"DETROIT" — 3 stars — John Boyega, Anthony Mackie, Algee Smith, Will Poulter, Jason Mitchell; R (strong violence and pervasive language); in general release
Directed by Kathryn Bigelow, "Detroit" is a powerful, intense and moving film that can also be maddening to watch.
"Detroit" is based on the account of Detroit's 1967 race riots and the trial that followed one tragic altercation between city police and local black citizens.
The film opens with a quick explanation of the mass migration of black Americans from the South to the industrialized North in the first half of the 20th century, and the racial tension that followed the transition of many white Americans out of industrial cities to nearby suburbs.
The action begins with the July 1967 police raid on an illegal club that initially triggered the multiday riot, spilling through the city with fires, looting and an intense atmosphere of chaos that Bigelow captures with grainy, handheld camerawork and quick editing. For a time, Bigelow, whose previous work includes "The Hurt Locker" and "Zero Dark Thirty," lingers on the growing riots, using a kinetic style to keep audiences locked on the action as we meet the principal characters whose lives are about to intersect with tragic results.
Officers Krauss (Will Poulter), Demens (Jack Reynor) and Flynn (Ben O'Toole) are a trio of Detroit policemen trying to make sense of the riots as they patrol the city. Krauss is their de facto leader, and in a foreshadowing foot chase, he mortally wounds a fleeing suspect.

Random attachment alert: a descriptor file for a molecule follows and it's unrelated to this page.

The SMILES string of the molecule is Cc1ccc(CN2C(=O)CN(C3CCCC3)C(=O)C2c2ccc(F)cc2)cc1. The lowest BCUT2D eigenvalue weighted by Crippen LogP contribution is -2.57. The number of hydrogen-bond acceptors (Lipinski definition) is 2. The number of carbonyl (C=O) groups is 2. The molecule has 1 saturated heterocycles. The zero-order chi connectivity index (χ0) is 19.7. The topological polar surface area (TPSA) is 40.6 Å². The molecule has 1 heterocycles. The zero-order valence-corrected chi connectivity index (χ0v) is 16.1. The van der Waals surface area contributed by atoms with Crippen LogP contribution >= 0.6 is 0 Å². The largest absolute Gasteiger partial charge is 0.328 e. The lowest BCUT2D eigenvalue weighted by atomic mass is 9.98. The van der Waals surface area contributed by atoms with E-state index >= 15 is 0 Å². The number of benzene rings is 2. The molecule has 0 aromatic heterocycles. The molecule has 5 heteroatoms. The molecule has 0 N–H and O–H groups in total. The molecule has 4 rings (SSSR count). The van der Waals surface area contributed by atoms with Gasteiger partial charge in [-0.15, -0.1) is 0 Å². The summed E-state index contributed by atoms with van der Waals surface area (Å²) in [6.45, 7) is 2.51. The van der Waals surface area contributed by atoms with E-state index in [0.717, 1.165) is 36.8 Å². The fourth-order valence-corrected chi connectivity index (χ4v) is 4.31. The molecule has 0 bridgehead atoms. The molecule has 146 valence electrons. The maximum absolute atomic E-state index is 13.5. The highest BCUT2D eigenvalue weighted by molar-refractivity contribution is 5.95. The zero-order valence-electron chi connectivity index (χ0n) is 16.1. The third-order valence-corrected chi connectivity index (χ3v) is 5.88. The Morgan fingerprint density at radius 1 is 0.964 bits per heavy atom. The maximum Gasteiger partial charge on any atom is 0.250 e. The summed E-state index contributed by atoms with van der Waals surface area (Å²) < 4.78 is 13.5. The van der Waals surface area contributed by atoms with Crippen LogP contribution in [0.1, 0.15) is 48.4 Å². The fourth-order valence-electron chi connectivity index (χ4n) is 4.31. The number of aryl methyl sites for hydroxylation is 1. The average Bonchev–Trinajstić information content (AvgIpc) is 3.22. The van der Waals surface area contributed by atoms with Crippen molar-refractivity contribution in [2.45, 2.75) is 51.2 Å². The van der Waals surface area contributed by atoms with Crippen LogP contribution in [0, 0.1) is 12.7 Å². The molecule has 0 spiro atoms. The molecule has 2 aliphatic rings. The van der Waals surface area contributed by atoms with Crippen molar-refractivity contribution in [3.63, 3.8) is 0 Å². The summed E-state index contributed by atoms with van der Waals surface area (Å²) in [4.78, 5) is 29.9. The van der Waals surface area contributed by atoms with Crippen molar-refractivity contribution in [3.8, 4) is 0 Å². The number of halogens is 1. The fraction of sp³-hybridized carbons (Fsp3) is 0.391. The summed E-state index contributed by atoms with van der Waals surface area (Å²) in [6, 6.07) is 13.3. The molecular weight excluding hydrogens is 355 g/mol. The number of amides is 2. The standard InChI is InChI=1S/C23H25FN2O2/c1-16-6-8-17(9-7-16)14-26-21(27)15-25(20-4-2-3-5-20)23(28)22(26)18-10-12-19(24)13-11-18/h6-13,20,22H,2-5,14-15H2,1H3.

Dismukes (John Boyega) is employed as both a factory worker and a nighttime security guard, trying to keep the peace as he is caught between the agitated police and his neighborhood uprising.
Larry (Algee Smith) is the lead vocalist of an up-and-coming soul group called the Dramatics, with aspirations to join Detroit's homegrown Motown label. But when a key performance is canceled because of the rioting, he and his best friend Fred (Jacob Latimore) decide to hole up in a nearby motel called the Algiers.
When a hot-headed motel guest (Jason Mitchell) decides to fire off a starting pistol in the direction of the National Guard, a swarm of uniformed figures — including Dismukes and the three Detroit policemen — descend on Larry and Fred and the other Algiers guests, leading to an intense standoff and brutal interrogation sequence that forms the heart of the film.
The sequence, which takes up about half of "Detroit's" 143-minute running time, is emotionally exhausting, and reflects the cause-and-effect chaos of the riots in general. Tick by tick, a bad situation gets progressively worse as the policemen get more determined to beat information out of their detainees by any means necessary, while no one confesses the misunderstanding that created the mess in the first place.
The sequence is so exhausting that audiences may be surprised to see the story continue after the night is finally over, but the aftermath of the encounter underscores "Detroit's" primary message.
The closing credits acknowledge that the film's narrative is reconstructed from the accounts of the participants who are still around today, and admits that "Detroit" contains an element of dramatic interpretation. But even if the beat-by-beat events must be taken with a grain of salt, "Detroit" is still a visceral and moving portrait of the riots. Bigelow has put together an unflinching narrative that is frustrating to watch as characters mix poor judgment with personal bias to create an almost circular, self-sustaining brew of chaos and hatred.
"Detroit" doesn't go out of its way to point an explicit finger at today's issues involving police brutality, but it's difficult to watch Bigelow's film without considering them, or reflecting on the modern state of the Motor City today.
"Detroit" is rated R for strong violence and pervasive language; running time: 143 minutes.